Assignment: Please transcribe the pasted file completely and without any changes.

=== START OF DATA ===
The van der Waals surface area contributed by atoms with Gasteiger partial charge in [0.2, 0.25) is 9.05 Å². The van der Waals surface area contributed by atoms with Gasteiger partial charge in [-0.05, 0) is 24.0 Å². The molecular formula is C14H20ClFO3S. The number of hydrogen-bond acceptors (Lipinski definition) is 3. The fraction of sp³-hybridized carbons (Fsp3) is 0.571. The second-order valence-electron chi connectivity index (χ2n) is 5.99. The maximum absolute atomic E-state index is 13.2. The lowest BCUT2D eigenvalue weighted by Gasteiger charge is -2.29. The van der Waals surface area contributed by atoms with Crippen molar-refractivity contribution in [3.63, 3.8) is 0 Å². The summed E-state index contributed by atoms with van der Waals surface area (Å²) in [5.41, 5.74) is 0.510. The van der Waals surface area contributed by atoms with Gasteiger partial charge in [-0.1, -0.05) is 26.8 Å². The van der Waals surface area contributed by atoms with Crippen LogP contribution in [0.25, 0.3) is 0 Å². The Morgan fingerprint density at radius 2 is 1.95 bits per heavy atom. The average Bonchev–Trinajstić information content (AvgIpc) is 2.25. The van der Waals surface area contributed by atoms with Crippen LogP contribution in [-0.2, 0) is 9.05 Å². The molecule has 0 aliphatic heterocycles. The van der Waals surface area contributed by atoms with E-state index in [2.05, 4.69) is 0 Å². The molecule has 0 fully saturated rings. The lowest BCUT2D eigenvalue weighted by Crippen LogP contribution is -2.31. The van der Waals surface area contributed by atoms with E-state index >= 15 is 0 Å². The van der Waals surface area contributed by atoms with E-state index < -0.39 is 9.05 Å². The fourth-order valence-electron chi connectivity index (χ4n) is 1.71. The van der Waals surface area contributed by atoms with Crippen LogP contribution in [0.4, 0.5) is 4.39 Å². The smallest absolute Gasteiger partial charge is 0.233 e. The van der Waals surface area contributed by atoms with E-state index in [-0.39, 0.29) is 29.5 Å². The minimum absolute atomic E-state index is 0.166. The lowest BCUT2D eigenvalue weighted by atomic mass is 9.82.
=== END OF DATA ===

The van der Waals surface area contributed by atoms with Gasteiger partial charge in [0.2, 0.25) is 9.05 Å². The van der Waals surface area contributed by atoms with Gasteiger partial charge in [-0.05, 0) is 24.0 Å². The molecular formula is C14H20ClFO3S. The number of hydrogen-bond acceptors (Lipinski definition) is 3. The fraction of sp³-hybridized carbons (Fsp3) is 0.571. The second-order valence-electron chi connectivity index (χ2n) is 5.99. The maximum absolute atomic E-state index is 13.2. The lowest BCUT2D eigenvalue weighted by Gasteiger charge is -2.29. The van der Waals surface area contributed by atoms with Crippen molar-refractivity contribution in [3.63, 3.8) is 0 Å². The summed E-state index contributed by atoms with van der Waals surface area (Å²) in [5.41, 5.74) is 0.510. The van der Waals surface area contributed by atoms with Gasteiger partial charge in [-0.1, -0.05) is 26.8 Å². The van der Waals surface area contributed by atoms with Crippen LogP contribution in [0.25, 0.3) is 0 Å². The Morgan fingerprint density at radius 2 is 1.95 bits per heavy atom. The average Bonchev–Trinajstić information content (AvgIpc) is 2.25. The van der Waals surface area contributed by atoms with Crippen LogP contribution in [-0.2, 0) is 9.05 Å². The molecule has 0 aliphatic heterocycles. The van der Waals surface area contributed by atoms with E-state index in [2.05, 4.69) is 0 Å². The molecule has 0 fully saturated rings. The lowest BCUT2D eigenvalue weighted by Crippen LogP contribution is -2.31. The van der Waals surface area contributed by atoms with E-state index >= 15 is 0 Å². The van der Waals surface area contributed by atoms with E-state index < -0.39 is 9.05 Å². The fourth-order valence-electron chi connectivity index (χ4n) is 1.71. The van der Waals surface area contributed by atoms with Crippen LogP contribution in [0.4, 0.5) is 4.39 Å². The smallest absolute Gasteiger partial charge is 0.233 e. The van der Waals surface area contributed by atoms with E-state index in [-0.39, 0.29) is 29.5 Å². The minimum absolute atomic E-state index is 0.166. The lowest BCUT2D eigenvalue weighted by atomic mass is 9.82.